Wednesday, 7 May 2014

In Order of Appearance:

Dan here with a mid-season list of which summer migrants we've recorded in the parish so far. In order of appearance:

11th  Chiffchaff
19th  Little Ringed Plover
25th  Blackcap
27th  Osprey
29th  Willow Warbler
30th  Wheatear
31st  Sand Martin
3rd    Lesser Whitethroat
4th    Ring Ouzel
15th  Swallow
15th  White Wagtail
15th  Tree Pipit
15th  Yellow Wagtail
16th  Whitethroat
16th  Common Sandpiper
17th  Sedge Warbler
17th  House Martin
22nd Whimbrel
24th  Whinchat
24th  Redstart
25th  Cuckoo
5th    Swift
5th    Arctic Tern
8th    Woodchat Shrike
8th    Garden Warbler

For the sake of simplicity, purity and argument I've only included classic summer migrants and not proto-, partial-, hemi- and demi-migrants such as Stonechat and Greenshank...

Ring Ouzel, Cuckoo and even Yellow Wagtail are not always annual at Aldcliffe so we've been lucky with those, but we've usually recorded Grasshopper Warbler & Garden Warbler by now--particularly in a spring with plentiful observer coverage like this one.

Hopefully there are plenty more spring additions to come and perhaps I'll complete the round-up towards the end of June.


Tuesday, 6 May 2014


Dan here.

There was quite a bit of bird action in the NW of the patch at dusk, and luckily I was there to see it.

At least twenty Swifts and forty Swallows were feeding over Freeman's Wood after sunset, and the rustling sound of Sand Martins was heard over Freeman's Pools.

A male Wheatear (pictured below) was feeding at Marsh Point, as were two Common Sandpipers. The Arctic Tern pictured above flew downstream here.

Evening birdsong included Blackcaps, Willow Warblers, Chiffchaffs and Whitethroats-- but no Sedge or Grasshopper Warblers were heard.


Monday, 5 May 2014

Just a Swift One

Hello. Dan once more.

I'm sure most readers of this blog will have seen Swifts somewhere or other in the last few days, and I had my first few over the patch this evening. Three worked slowly (by swift standards) east as I headed out to Stodday picnic site to scan for ibises in flight.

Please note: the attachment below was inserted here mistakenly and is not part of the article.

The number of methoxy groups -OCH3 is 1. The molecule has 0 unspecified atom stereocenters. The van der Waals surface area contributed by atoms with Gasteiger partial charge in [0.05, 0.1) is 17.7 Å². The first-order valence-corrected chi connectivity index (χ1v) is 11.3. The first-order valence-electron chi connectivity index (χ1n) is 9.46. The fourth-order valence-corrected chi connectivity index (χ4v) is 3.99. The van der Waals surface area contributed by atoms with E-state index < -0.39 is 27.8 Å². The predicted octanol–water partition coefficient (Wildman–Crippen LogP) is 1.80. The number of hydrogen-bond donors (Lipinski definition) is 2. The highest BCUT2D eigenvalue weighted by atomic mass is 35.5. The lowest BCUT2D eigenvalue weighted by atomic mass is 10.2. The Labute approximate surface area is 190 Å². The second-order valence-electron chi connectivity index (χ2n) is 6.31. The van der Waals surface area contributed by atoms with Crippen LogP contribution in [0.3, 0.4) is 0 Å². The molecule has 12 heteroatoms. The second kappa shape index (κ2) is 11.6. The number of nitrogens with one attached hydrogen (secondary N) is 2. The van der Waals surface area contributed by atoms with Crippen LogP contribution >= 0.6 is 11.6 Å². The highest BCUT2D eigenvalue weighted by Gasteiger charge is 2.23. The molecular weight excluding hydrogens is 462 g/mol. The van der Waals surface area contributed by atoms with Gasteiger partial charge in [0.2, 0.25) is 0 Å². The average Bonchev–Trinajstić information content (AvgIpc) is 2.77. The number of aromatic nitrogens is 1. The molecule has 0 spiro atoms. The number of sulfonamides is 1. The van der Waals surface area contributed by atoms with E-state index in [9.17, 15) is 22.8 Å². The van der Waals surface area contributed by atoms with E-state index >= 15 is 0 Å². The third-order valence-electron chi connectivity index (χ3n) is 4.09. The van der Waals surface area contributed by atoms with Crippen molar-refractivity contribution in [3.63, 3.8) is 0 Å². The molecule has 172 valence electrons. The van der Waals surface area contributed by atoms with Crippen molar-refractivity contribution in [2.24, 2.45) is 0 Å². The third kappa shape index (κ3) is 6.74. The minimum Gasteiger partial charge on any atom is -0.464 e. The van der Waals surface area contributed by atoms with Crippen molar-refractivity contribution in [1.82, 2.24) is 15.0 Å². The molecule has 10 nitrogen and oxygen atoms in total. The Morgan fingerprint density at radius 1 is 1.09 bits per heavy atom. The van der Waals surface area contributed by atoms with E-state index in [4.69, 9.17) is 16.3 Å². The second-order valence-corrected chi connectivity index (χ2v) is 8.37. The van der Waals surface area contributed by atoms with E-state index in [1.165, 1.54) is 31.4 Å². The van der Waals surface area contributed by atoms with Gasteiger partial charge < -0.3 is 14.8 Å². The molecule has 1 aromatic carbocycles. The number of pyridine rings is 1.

No repeat of the other night, but as I waited in the dampening gloom a year-tick Arctic Tern lazily winged its way downstream and had a butchers at Colloway Marsh, site of a tern colony in decades past.

The estuary resounded with the cuddly cooings of Eiders, with at least four drakes and two ducks noted.


Sunday, 4 May 2014

7 & 7 is?

Dan here.

Everyone was expecting more rain than materialised today-- I was out dead early in the drizzle thinking it a lull in heavier precipitation, but the day was mostly dry.

My plan was to quickly spot a Swift circling around in the murk (had a few over town two days ago) go home, type a blog entitled 'Just a Swift One' and go back to bed. But the Swift never showed, the weather dried out and I searched for migrants for a couple hours more.

The main feature was Wheatears. First thing a party of four was mingling with similarly-sized Lapwing chicks on the maize fields, with a further six being chased around by doggies on the marsh.

When I checked the flood an hour later (M & F Little Ringed Plover) ten Wheatears were frolicking with lambs at the waters edge. Surely not the two flocks consolidated? The marsh birds were gone.. I grabbed my notebook to up my morning tally to fourteen. Scrub that-- maize birds no longer present.. Krazy times.

That's about all for today-- save to mention two Sedge Warblers singing and also a Stock Dove at Freeman's Pools-- more mathematical mysteries soon.


Thursday, 1 May 2014

Early 'Start

Dan here. Happy May to you all.

A quick look out of the window at half five revealed the kind of damp and miserable conditions I should be out in.

I soon found that the patch was hardly Fallcliffe, but then again it wasn't eff-Allcliffe either.

A lovely (is there any other kind?) adult male Redstart was singing in the rain in a sycamore at the foot of Aldcliffe Hall Lane, and the Willow Warbler singing feebly by the walled meadow smelled new.

A new Sedge Warbler was chattering a few hundred yards to the south (although any of its kin at Freeman's Pools were silent) so signs of mid-spring passage migration seemed to aided rather than hampered by the early drizzle.

The only Wheatear I could find was a male, and not the ten hands at the shoulder 'definite Greenland' that everyone's on about these days, even though it was standing up straight (probably to have a peer at me)...

A Whimbrel was quietly feeding by cadaver corner, and a scan of the Lune estuary west marshes revealed precisely no ibises, and an impressive fifteen Eider.

The Long-tailed Tit nest I've had half an eye on by the sewage works is still active, as is a nest-building Chiffchaff.

My snap below is dedicated to all the local dog-walkers who see me scanning Freeman's Pools and ask me if I'm looking for deer (no mate, I'm grilling the habbo for an overshooting Sylvia!)...enjoy!